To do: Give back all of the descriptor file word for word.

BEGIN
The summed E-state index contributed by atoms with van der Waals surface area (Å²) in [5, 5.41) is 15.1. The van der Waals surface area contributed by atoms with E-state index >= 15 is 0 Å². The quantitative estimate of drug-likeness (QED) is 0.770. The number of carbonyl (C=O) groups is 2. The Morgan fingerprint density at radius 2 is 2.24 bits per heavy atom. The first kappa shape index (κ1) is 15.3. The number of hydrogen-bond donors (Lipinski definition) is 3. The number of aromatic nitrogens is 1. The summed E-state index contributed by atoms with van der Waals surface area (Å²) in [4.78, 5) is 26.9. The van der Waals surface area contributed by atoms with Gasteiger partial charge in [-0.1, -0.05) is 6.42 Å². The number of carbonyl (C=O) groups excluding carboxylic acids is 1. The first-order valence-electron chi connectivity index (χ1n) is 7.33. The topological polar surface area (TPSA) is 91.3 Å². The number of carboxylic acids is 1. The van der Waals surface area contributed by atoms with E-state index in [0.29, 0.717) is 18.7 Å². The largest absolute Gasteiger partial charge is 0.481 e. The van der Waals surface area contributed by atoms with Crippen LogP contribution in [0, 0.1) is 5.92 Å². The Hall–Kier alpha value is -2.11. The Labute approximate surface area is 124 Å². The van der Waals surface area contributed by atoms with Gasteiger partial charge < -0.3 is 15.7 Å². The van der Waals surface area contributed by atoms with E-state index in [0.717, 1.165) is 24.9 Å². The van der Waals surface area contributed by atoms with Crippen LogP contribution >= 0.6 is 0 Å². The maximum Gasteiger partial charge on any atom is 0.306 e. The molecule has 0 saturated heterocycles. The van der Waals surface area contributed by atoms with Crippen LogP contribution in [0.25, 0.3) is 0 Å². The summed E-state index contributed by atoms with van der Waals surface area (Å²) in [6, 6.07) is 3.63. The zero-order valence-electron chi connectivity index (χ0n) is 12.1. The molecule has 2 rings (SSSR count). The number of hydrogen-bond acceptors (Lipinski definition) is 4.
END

The summed E-state index contributed by atoms with van der Waals surface area (Å²) in [5, 5.41) is 15.1. The van der Waals surface area contributed by atoms with E-state index >= 15 is 0 Å². The quantitative estimate of drug-likeness (QED) is 0.770. The number of carbonyl (C=O) groups is 2. The Morgan fingerprint density at radius 2 is 2.24 bits per heavy atom. The first kappa shape index (κ1) is 15.3. The number of hydrogen-bond donors (Lipinski definition) is 3. The number of aromatic nitrogens is 1. The summed E-state index contributed by atoms with van der Waals surface area (Å²) in [4.78, 5) is 26.9. The van der Waals surface area contributed by atoms with Gasteiger partial charge in [-0.1, -0.05) is 6.42 Å². The number of carbonyl (C=O) groups excluding carboxylic acids is 1. The first-order valence-electron chi connectivity index (χ1n) is 7.33. The topological polar surface area (TPSA) is 91.3 Å². The number of carboxylic acids is 1. The van der Waals surface area contributed by atoms with E-state index in [0.29, 0.717) is 18.7 Å². The largest absolute Gasteiger partial charge is 0.481 e. The van der Waals surface area contributed by atoms with Crippen LogP contribution in [0, 0.1) is 5.92 Å². The Hall–Kier alpha value is -2.11. The Labute approximate surface area is 124 Å². The van der Waals surface area contributed by atoms with Gasteiger partial charge < -0.3 is 15.7 Å². The van der Waals surface area contributed by atoms with E-state index in [0.717, 1.165) is 24.9 Å². The van der Waals surface area contributed by atoms with Crippen LogP contribution >= 0.6 is 0 Å². The maximum Gasteiger partial charge on any atom is 0.306 e. The molecule has 0 saturated heterocycles. The van der Waals surface area contributed by atoms with Crippen LogP contribution in [0.25, 0.3) is 0 Å². The summed E-state index contributed by atoms with van der Waals surface area (Å²) in [6, 6.07) is 3.63. The zero-order valence-electron chi connectivity index (χ0n) is 12.1. The molecule has 2 rings (SSSR count). The number of hydrogen-bond acceptors (Lipinski definition) is 4.